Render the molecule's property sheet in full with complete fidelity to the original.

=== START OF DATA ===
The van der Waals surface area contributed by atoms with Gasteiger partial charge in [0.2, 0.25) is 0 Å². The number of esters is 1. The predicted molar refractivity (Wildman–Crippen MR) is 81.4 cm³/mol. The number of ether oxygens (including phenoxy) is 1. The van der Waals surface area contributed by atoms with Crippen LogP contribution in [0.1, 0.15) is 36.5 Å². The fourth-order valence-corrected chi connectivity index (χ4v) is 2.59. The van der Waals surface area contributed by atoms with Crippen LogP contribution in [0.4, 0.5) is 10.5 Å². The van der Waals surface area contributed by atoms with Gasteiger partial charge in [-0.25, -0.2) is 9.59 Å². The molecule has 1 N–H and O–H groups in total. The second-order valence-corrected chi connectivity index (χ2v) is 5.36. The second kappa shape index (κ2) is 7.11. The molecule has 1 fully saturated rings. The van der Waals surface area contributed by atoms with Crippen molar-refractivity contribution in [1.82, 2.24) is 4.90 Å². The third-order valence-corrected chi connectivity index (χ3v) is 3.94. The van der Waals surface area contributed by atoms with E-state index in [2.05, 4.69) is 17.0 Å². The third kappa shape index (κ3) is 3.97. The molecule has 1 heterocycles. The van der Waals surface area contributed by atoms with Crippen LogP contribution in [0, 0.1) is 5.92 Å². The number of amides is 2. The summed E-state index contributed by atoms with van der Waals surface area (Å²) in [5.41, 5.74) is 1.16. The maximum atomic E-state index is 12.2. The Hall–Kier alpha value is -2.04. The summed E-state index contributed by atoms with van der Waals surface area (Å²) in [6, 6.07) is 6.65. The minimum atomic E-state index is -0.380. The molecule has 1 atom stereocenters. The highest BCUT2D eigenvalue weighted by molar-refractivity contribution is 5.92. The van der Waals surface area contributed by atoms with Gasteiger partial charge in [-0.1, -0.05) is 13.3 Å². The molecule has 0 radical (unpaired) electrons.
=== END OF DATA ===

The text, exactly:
The van der Waals surface area contributed by atoms with Gasteiger partial charge in [0.2, 0.25) is 0 Å². The number of esters is 1. The predicted molar refractivity (Wildman–Crippen MR) is 81.4 cm³/mol. The number of ether oxygens (including phenoxy) is 1. The van der Waals surface area contributed by atoms with Crippen LogP contribution in [0.1, 0.15) is 36.5 Å². The fourth-order valence-corrected chi connectivity index (χ4v) is 2.59. The van der Waals surface area contributed by atoms with Crippen LogP contribution in [0.4, 0.5) is 10.5 Å². The van der Waals surface area contributed by atoms with Gasteiger partial charge in [-0.25, -0.2) is 9.59 Å². The molecule has 1 N–H and O–H groups in total. The second-order valence-corrected chi connectivity index (χ2v) is 5.36. The second kappa shape index (κ2) is 7.11. The molecule has 1 fully saturated rings. The van der Waals surface area contributed by atoms with Crippen molar-refractivity contribution in [1.82, 2.24) is 4.90 Å². The third-order valence-corrected chi connectivity index (χ3v) is 3.94. The van der Waals surface area contributed by atoms with E-state index in [2.05, 4.69) is 17.0 Å². The third kappa shape index (κ3) is 3.97. The molecule has 1 heterocycles. The van der Waals surface area contributed by atoms with Crippen LogP contribution in [0, 0.1) is 5.92 Å². The number of amides is 2. The summed E-state index contributed by atoms with van der Waals surface area (Å²) in [5.41, 5.74) is 1.16. The maximum atomic E-state index is 12.2. The Hall–Kier alpha value is -2.04. The summed E-state index contributed by atoms with van der Waals surface area (Å²) in [6, 6.07) is 6.65. The minimum atomic E-state index is -0.380. The molecule has 1 atom stereocenters. The highest BCUT2D eigenvalue weighted by molar-refractivity contribution is 5.92. The van der Waals surface area contributed by atoms with Gasteiger partial charge in [-0.1, -0.05) is 13.3 Å². The molecule has 0 radical (unpaired) electrons.